Monday, February 23, 2015

2015 NFL Draft #26 - Tevin Coleman, RB, Indiana

Indiana running back Tevin Coleman (6) fights to break free from Purdue's Jalani Phillips (89) during the second half of an NCAA college football game at Memorial Stadium in Bloomington, Ind., Saturday, Nov. 29, 2014.
I have never been a scout or a NFL General Manager, but I am willing to watch a ton of football. By watching about 200 snaps of each prospect, we can really get a feel for a player and then know what we are talking about a bit better. It is no exact science, but the NFL hasn't quite figured out drafting either, so we are going to do the best we can.
Find all the profiles here.
Tevin Coleman, RB , Indiana - 5'11, 206 - Junior
Let's start right here: This seems to be a very good running back class and the 5th best running back this season might be the best running back in a few of the previous drafts. Only time will fully tell, but the idea that the high investment RB might not be as dead as we thought.  At least from the standpoint of rookie RBs.  There still might not be a time to pour large amounts of cap space into a RB who is 27, but the rookie contract investment in the 1st or 2nd round will always be a consideration given how dynamic a weapon some of these players are.
Tevin Coleman, though, is an example of how complex this can be.  We cannot merely look at statistics to try to separate Coleman from Gurley or Gordon.  We must watch carefully and see what he does similarly, better, or worse.  In Coleman's case, he has this uncanny knack for gigantic runs.  He has 8 60-yard runs in 2014.  8!  He has an average touchdown distance of over 40 yards.  These numbers are absurd.  For his study, we looked at Iowa, Ohio State, and Missouri.
What I liked:  With Coleman, you have this runner who clearly can see the 11-defenders well, because he picks his path on the stretch plays to the edge so well.  Some runners can only see the guy in front of them, others have an instinctive ability to set up the entire run with his route up the field.  I think Coleman has amazing vision and that allows him to out flank defenders without having to run over them.  He seems to be comfortable as a receiver on screens and swing passes and decent enough in pass protection.  But, it is sort of tough to properly gauge that based on the scheme he was in which is a spread that utilizes a lot of zone read.  But, let's not lose sight of his strongest asset which is clearly his breakaway speed and the idea that if he creases you and gets into open space, he is running away from your fastest pursuers.  He was not caught from behind and displayed jets that were quite impressive, especially on an offense that did not offer him a whole lot of cover.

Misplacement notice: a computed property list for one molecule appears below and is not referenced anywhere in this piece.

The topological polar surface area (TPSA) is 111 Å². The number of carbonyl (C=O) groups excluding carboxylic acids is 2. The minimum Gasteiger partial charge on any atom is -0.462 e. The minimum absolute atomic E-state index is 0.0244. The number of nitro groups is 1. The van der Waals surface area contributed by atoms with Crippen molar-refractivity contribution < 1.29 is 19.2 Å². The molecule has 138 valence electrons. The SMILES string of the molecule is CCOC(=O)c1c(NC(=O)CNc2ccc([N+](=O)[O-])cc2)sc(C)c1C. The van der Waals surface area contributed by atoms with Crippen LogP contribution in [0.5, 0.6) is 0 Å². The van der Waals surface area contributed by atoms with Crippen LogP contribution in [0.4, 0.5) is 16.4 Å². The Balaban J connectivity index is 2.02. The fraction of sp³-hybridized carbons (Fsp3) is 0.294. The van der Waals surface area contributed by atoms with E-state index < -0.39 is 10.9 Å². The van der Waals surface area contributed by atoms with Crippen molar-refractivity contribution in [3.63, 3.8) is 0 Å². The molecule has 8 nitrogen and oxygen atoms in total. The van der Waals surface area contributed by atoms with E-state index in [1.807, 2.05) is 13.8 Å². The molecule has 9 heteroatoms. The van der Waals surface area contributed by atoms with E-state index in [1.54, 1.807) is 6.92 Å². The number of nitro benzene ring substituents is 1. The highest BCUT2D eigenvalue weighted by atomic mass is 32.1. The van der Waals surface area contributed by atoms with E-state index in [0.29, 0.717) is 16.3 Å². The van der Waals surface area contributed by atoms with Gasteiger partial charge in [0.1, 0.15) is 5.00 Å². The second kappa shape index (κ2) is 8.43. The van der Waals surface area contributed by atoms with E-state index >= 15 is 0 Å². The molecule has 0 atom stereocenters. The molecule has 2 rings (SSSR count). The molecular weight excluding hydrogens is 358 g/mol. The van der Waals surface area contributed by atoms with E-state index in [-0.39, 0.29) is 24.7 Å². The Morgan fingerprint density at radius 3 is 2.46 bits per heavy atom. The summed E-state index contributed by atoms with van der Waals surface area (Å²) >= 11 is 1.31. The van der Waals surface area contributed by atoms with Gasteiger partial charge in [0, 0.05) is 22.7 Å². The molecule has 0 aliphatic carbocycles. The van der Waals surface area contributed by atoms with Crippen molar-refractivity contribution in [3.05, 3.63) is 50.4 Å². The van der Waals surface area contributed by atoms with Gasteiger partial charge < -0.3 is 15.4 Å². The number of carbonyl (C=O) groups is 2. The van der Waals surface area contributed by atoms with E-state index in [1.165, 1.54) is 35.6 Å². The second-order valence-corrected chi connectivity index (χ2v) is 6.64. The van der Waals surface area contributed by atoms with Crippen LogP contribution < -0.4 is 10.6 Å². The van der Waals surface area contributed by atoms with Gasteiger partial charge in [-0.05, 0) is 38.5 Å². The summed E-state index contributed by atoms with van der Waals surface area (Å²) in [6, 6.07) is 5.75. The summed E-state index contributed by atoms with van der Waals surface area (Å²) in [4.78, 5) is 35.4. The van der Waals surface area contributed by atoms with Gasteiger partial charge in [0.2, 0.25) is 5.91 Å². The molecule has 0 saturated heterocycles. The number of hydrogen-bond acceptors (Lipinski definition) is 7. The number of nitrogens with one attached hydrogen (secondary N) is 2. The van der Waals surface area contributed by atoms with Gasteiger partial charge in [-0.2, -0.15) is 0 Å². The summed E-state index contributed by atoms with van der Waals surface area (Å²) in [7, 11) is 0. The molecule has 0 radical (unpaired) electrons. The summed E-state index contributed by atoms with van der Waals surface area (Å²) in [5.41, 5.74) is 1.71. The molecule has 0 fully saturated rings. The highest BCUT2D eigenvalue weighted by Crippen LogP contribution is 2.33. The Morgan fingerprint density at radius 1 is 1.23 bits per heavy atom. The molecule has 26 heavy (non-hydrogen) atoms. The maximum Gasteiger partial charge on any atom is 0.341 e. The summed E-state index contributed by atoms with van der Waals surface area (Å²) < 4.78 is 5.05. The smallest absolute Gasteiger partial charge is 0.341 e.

What I did not like:   He is a very big target, and the run directly above was one of the few runs where I actually saw him get between the tackles and break through to the other side (that is Carl Davis he runs through from Iowa).  He has so many short runs and then explodes for one giant one like Barry Sanders or Chris Johnson made a living doing over the years (although neither of those were very upright targets).  I am not a huge fan of this type of production as I might take fewer home runs for more consistency from play to play, but we all know, Sanders and Johnson were both amazing NFL running backs.  You wonder about the zone read allowing for some of his production as he had a QB who was a threat and the deployment of troops against the Indiana spread allowed him to get into space.  What is he like in 12 personnel as Dallas prefers?  That is speculative at this point, but I didn't see him running against 8 or 9 man fronts very often.  Short yardage is also a bit of a question as I watch him as well.  He is big and strong, but he just wasn't used in that way and like I said, he doesn't make people miss inside that much.
Summary:  Let me be real clear here: Tevin Coleman is a terrific player and the kind of guy who can run for 2,000 yards with Indiana's supporting cast has a chance to be great at any level.  But, Gurley and Gordon did more of the tough NFL inside runs to satisfy my questions on that front and the ability for them to always move the ball down the field and not be as reliant on the home run puts them a slot ahead of Coleman.  But, you can clearly see what he has and how he might be a better investment in the 2nd round than spending a 1st on those other two.  He also played with a broken toe for much of the season and that surgery kept him out of the combine.  I am not sure he is a perfect fit with a 12 personnel team like the Cowboys, but he probably could figure it out.  Either way, he is going to be heard from at the next level, you have to expect.

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